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What’s it like running a small publishing company?

It’s like nailing Jell-O to the wall. Giving advice to a teenager. There are no hard, fast rules, because the business is changing daily. In the beginning of my publishing career, I wanted to print everything I could. I helped struggling writers get their words on the page, holding their hands as they navigated the publishing business. After a few years of hard lessons learned, I started practicing what I preached to those authors in three simple words.


It's a business.


I stopped listening to my heart and started listening to my head. I had to listen to the voice of reason which clearly said, “I know this is a sweet book and it made you smile, but nobody else will identify with it.” I had to stop taking on those writers who wrote well but had NO idea how to market. I can’t tell you how many times I’ve heard “it’s not my job to market, it’s yours.” Well, if a big publisher picks up your novel that might be somewhat the case (and even with bigger publishers it is now more up to the author to do marketing). But I digress, I’ll have to continue this for another post.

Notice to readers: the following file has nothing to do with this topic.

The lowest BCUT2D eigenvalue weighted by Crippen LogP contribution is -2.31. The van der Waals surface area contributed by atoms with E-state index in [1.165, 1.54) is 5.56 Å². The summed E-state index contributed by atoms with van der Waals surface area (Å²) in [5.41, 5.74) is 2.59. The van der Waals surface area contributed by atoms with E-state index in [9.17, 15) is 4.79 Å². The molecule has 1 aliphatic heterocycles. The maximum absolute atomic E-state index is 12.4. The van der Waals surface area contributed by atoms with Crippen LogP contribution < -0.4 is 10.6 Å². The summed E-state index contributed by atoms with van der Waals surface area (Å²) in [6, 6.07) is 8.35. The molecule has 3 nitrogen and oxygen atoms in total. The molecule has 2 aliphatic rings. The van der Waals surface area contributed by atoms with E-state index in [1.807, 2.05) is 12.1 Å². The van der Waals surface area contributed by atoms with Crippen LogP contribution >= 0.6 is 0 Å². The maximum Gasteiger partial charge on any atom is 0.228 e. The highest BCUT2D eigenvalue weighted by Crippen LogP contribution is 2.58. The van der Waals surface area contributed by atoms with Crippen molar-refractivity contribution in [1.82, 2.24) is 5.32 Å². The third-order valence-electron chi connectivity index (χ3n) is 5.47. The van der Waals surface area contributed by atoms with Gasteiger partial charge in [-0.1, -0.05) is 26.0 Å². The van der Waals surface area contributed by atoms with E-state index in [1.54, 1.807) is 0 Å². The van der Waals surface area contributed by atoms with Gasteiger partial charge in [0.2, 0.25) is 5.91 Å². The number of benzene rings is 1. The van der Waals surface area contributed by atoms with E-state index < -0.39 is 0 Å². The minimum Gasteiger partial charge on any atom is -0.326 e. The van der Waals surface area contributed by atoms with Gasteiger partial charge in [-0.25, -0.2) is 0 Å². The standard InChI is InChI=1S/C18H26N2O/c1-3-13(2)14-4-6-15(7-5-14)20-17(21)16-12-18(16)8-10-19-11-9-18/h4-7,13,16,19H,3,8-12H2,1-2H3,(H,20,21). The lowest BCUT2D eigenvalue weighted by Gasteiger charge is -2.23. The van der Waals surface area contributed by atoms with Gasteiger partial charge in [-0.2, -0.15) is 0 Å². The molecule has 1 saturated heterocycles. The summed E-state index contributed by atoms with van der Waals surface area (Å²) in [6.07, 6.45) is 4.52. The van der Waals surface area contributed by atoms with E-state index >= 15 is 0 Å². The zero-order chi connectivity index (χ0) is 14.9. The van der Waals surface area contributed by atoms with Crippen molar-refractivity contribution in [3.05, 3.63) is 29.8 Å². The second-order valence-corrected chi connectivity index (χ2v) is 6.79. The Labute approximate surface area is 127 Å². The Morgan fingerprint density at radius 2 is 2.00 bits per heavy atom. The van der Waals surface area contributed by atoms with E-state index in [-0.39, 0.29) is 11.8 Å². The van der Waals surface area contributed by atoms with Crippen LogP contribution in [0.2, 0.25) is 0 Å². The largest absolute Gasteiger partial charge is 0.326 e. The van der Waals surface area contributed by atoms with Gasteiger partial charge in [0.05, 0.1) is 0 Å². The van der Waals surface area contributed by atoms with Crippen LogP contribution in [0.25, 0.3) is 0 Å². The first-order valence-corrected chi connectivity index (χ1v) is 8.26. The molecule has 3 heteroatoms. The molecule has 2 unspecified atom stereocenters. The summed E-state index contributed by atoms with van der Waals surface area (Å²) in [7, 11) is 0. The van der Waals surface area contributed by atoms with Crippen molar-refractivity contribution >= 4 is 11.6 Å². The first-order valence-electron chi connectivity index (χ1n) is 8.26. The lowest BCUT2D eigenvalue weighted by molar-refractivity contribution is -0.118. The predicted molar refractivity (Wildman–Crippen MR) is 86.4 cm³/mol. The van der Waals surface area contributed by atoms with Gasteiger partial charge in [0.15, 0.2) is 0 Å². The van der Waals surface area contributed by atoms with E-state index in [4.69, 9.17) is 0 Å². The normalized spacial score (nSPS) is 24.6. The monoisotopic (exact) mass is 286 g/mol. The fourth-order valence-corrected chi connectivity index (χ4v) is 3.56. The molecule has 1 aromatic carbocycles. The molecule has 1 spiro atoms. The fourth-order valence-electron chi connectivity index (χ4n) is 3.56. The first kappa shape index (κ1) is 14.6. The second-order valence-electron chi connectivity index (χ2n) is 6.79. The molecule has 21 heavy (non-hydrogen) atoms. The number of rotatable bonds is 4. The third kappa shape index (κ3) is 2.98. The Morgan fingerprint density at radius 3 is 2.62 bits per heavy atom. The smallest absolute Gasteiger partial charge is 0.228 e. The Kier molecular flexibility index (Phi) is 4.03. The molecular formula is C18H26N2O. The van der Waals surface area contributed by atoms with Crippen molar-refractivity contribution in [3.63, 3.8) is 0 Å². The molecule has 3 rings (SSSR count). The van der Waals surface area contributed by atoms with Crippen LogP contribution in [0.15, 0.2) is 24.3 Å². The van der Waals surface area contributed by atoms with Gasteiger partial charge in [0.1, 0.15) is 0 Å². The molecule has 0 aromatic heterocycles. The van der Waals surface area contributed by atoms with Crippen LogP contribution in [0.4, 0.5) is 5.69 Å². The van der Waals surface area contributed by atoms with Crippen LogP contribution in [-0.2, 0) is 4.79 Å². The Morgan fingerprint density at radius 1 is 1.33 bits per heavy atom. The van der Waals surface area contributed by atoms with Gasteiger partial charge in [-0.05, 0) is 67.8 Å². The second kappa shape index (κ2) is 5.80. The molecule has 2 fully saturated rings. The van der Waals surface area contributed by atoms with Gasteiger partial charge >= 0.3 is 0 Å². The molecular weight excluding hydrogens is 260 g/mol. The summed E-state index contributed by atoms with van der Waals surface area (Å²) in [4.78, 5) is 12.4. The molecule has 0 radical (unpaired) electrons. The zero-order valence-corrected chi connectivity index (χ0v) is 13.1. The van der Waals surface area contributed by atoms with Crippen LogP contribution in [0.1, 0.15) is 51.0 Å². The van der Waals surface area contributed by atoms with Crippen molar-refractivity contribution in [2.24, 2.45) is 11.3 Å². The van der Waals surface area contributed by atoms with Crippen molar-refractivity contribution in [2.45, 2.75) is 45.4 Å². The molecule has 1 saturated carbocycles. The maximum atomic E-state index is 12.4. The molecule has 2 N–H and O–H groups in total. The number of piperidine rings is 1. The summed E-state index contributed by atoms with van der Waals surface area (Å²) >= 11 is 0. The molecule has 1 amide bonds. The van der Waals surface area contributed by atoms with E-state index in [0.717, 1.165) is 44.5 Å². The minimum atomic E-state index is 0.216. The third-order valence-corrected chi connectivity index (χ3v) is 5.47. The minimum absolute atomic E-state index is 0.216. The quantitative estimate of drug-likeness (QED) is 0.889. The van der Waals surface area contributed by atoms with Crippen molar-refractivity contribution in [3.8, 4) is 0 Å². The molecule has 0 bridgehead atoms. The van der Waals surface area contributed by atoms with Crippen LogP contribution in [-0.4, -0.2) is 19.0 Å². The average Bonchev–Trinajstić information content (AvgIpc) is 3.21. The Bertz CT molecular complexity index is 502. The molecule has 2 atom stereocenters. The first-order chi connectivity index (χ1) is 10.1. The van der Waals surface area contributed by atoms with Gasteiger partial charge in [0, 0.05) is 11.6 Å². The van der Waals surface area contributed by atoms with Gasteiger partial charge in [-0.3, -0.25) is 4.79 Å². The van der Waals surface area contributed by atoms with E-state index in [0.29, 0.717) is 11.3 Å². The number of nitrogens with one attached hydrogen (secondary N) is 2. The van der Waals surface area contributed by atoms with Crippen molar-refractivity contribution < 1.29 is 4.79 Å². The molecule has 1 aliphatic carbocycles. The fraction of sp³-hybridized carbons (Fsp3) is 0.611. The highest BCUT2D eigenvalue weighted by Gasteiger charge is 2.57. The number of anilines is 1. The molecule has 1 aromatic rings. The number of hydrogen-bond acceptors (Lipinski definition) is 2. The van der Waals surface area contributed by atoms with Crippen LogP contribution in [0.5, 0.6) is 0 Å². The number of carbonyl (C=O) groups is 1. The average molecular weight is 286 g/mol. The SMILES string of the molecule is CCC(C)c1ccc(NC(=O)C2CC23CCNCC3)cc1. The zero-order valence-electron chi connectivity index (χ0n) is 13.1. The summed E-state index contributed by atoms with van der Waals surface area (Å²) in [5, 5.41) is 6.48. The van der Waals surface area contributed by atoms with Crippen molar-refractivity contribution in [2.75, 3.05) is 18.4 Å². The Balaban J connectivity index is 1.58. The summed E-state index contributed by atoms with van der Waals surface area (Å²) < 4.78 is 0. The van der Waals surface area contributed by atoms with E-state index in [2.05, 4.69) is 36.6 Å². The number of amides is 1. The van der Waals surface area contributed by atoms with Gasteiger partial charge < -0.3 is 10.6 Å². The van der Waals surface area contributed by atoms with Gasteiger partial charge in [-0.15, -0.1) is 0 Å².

Neither small publisher nor writer will ever be able to hire a chauffeur with the money we make off books. There is a small profit left after printing costs and many hands in that pot. As a publisher, I must decide if a book has the possibility of breaking even and making a little money, so we can continue the business. I need to make hard decisions and sometimes that means not taking a book that I really love or one written by an author I really like. Sometimes it means I have to go with publishing trends.


It also means I am constantly learning and listening. The business is always changing, and we must change along with it.



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